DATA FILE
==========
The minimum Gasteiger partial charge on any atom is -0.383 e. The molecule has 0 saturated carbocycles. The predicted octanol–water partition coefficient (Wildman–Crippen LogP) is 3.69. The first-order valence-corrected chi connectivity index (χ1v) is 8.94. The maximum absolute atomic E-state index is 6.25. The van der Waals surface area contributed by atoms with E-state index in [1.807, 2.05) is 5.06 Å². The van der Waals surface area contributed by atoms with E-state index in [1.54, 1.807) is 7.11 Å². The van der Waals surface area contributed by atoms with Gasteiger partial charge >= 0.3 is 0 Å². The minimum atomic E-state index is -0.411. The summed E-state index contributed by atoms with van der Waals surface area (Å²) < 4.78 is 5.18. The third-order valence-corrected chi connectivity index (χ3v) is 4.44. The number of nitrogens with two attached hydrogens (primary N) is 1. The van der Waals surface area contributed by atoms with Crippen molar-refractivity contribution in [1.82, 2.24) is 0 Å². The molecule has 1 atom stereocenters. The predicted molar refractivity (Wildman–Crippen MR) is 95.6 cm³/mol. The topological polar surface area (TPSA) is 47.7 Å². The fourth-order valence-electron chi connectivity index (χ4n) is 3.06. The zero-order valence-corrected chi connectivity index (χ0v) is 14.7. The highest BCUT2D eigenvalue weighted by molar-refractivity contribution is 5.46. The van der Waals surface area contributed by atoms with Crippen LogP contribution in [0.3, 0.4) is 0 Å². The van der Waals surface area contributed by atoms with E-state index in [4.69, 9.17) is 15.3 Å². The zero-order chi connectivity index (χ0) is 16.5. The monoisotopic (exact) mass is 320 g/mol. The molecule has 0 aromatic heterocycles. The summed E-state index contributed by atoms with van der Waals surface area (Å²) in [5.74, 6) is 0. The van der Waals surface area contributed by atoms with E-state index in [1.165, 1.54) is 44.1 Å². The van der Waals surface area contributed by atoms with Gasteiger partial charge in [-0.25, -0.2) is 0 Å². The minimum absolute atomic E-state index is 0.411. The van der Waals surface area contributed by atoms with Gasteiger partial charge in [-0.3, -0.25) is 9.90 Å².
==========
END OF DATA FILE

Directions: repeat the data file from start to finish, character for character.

The minimum Gasteiger partial charge on any atom is -0.383 e. The molecule has 0 saturated carbocycles. The predicted octanol–water partition coefficient (Wildman–Crippen LogP) is 3.69. The first-order valence-corrected chi connectivity index (χ1v) is 8.94. The maximum absolute atomic E-state index is 6.25. The van der Waals surface area contributed by atoms with E-state index in [1.807, 2.05) is 5.06 Å². The van der Waals surface area contributed by atoms with E-state index in [1.54, 1.807) is 7.11 Å². The van der Waals surface area contributed by atoms with Gasteiger partial charge >= 0.3 is 0 Å². The minimum atomic E-state index is -0.411. The summed E-state index contributed by atoms with van der Waals surface area (Å²) < 4.78 is 5.18. The third-order valence-corrected chi connectivity index (χ3v) is 4.44. The number of nitrogens with two attached hydrogens (primary N) is 1. The van der Waals surface area contributed by atoms with Crippen molar-refractivity contribution in [1.82, 2.24) is 0 Å². The molecule has 1 atom stereocenters. The predicted molar refractivity (Wildman–Crippen MR) is 95.6 cm³/mol. The topological polar surface area (TPSA) is 47.7 Å². The fourth-order valence-electron chi connectivity index (χ4n) is 3.06. The zero-order valence-corrected chi connectivity index (χ0v) is 14.7. The highest BCUT2D eigenvalue weighted by molar-refractivity contribution is 5.46. The van der Waals surface area contributed by atoms with Crippen LogP contribution in [0.3, 0.4) is 0 Å². The van der Waals surface area contributed by atoms with E-state index in [4.69, 9.17) is 15.3 Å². The zero-order chi connectivity index (χ0) is 16.5. The monoisotopic (exact) mass is 320 g/mol. The molecule has 0 aromatic heterocycles. The summed E-state index contributed by atoms with van der Waals surface area (Å²) in [5.74, 6) is 0. The van der Waals surface area contributed by atoms with E-state index in [1.165, 1.54) is 44.1 Å². The van der Waals surface area contributed by atoms with Gasteiger partial charge in [-0.25, -0.2) is 0 Å². The minimum absolute atomic E-state index is 0.411. The van der Waals surface area contributed by atoms with Gasteiger partial charge in [-0.3, -0.25) is 9.90 Å².